This Month in Celtic History
by Stephen Paul DeVillo
7 March 1905: Creation of the Bleun-Brug, a Breton cultural organization.
Taking its name from the Breton word for the heather flower, the Bleun-Brug was founded by the priest Yann Perrot as a nationalist association of Breton-speaking Catholics. Stubbornly thriving as it did on bog and waste-lands, the heather symbolized the tenacity of the Breton nation.
The inspiration for the Bleun-Brug grew out of the 1905 congress of the Union Regionaliste Breton. The Union had established itself as a key organization on the Breton nationalist scene, but Perrot felt that the Unions emphasis on science and the secular arts neglected the spiritual dimension in Breton culture so he decided to found an organization that would unapologetically promote the linkage between Catholicism and the Breton national identity. At the time the Church had become one of the few public places where the Breton language could be heard on a regular basis. Although the Catholic liturgy was still in Latin, the sermons were given in Breton, and the Paris government was putting pressure on the Church to end this.
Perrot began by reviving an old magazine named Feiz ha Breiz (Faith and Brittany). Feiz ha Breiz, and an association of the same name, had begun as a local magazine for the dioceses of Quimper and Leon. Father Perrot joined the magazines staff in 1902 and built it up into what could become the springboard for a far more ambitious venture.
Under Perrots direction, Feiz ha Breiz became an outlet for the Bleun-Brug. Another important outlet was the annual Bleun-Brug festival that grew to combine conferences and seminars with celebrations of Breton music and theater. The Bleun-Brug reached its peak in the grey years that followed World War I, when it expanded its activities to encompass all of Brittany, and its Bleun-Brug festival became an annual Congress.
A notable high point was the 1929 Congress, a four-day event that opened on 1 September. Run in conjunction with a group of Breton artists, the festival became a showcase for modern Breton art, exemplified by the Rene-Yves Crestons faience statue of the medieval Breton hero Nominoe. Still on display in the museum in Quimper, the statue has become something of an icon of Breton nationalism.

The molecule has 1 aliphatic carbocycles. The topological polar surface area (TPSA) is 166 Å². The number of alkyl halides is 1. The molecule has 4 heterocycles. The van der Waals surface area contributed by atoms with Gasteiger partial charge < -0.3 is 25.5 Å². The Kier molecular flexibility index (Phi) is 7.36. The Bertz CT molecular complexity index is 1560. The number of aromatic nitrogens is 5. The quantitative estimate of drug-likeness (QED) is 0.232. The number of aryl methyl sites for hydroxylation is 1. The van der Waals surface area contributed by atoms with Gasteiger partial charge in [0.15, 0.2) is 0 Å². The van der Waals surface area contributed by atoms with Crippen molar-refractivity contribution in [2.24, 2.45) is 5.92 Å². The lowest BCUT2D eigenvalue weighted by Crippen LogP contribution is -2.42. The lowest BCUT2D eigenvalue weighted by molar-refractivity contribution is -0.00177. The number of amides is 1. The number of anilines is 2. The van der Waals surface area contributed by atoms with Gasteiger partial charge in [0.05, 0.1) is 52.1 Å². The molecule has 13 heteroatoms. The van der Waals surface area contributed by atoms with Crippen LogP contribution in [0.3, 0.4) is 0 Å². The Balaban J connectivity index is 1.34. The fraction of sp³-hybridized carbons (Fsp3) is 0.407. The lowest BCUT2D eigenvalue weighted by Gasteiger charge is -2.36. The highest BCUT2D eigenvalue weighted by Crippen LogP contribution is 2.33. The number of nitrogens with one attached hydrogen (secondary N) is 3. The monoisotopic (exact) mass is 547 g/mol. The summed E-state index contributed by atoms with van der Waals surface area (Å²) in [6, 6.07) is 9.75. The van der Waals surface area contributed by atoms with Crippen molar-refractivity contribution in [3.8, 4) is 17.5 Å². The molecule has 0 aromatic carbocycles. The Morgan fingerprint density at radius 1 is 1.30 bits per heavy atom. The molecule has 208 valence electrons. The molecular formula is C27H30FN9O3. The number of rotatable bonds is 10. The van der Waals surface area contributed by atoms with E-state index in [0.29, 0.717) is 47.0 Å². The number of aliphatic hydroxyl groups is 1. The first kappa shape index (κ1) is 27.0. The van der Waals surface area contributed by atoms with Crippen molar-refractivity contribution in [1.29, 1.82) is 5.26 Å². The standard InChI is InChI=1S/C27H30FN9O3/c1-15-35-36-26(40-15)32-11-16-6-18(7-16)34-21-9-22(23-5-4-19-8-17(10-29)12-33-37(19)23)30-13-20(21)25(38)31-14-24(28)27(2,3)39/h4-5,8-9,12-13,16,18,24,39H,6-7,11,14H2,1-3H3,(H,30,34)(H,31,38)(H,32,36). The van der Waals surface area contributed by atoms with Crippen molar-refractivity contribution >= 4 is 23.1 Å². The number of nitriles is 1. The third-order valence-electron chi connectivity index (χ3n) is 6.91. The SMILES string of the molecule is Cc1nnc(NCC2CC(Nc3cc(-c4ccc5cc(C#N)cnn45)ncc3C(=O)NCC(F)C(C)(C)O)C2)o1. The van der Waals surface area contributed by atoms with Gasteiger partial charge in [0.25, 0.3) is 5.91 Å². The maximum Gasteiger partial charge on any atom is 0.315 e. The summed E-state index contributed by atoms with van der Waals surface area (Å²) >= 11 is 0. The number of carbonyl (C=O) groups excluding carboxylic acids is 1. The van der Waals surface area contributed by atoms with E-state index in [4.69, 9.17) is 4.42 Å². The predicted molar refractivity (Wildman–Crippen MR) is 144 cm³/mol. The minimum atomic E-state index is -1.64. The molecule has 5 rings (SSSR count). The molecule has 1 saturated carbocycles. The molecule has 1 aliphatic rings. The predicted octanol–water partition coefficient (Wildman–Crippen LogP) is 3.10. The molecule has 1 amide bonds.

Another major effort of those years was the organization of contests of choral singing. Father Perrot was an avid collector and compiler of Breton choral music, and the Bleun-Brug is credited with the revival of the Breton tradition of choral singing.
World War II and the German occupation of Brittany cast a pall over the Breton nationalist movement, and in 1943 Abbe Perrot was assassinated by a Resistance fighter for his ostensible collaboration with the Germans and the Vichy government. The assassination and the character of Abbe Perrot remain controversial and sensitive issues to this day.
Temporarily silenced by a vengeful Gaullist government following the Liberation, a battered Bleun-Brug reorganized itself in 1948 as the Bleun-Brug of Saint Pol de Leon. Returning to its roots as a primarily religious organization, the groups first major post-war success was the reactivation and return of a community of monks to the old Breton abbey of Landevennec.
But from the mid-1950s onward the Bleun-Brug increasingly emphasized economic and social issues, and began to leave its old Catholic religious connection behind. As this trend accelerated in the 1960s, many in the old guard began to leave the organization, and by the end of the decade it had entered a steep decline. The Bleun-Brug still exists today, though it has been inactive since 1984.
For more information on Brittany, see the Breton Nation Page.
The stories featured in This Month in Celtic History are drawn from the over 1000 anniversaries of people and events from the histories of the six Celtic nations of Ireland, Scotland, Wales, Brittany, Cornwall, and the Isle of Mann in the 2005 Celtic Calendar, now available from the Celtic League American Branch.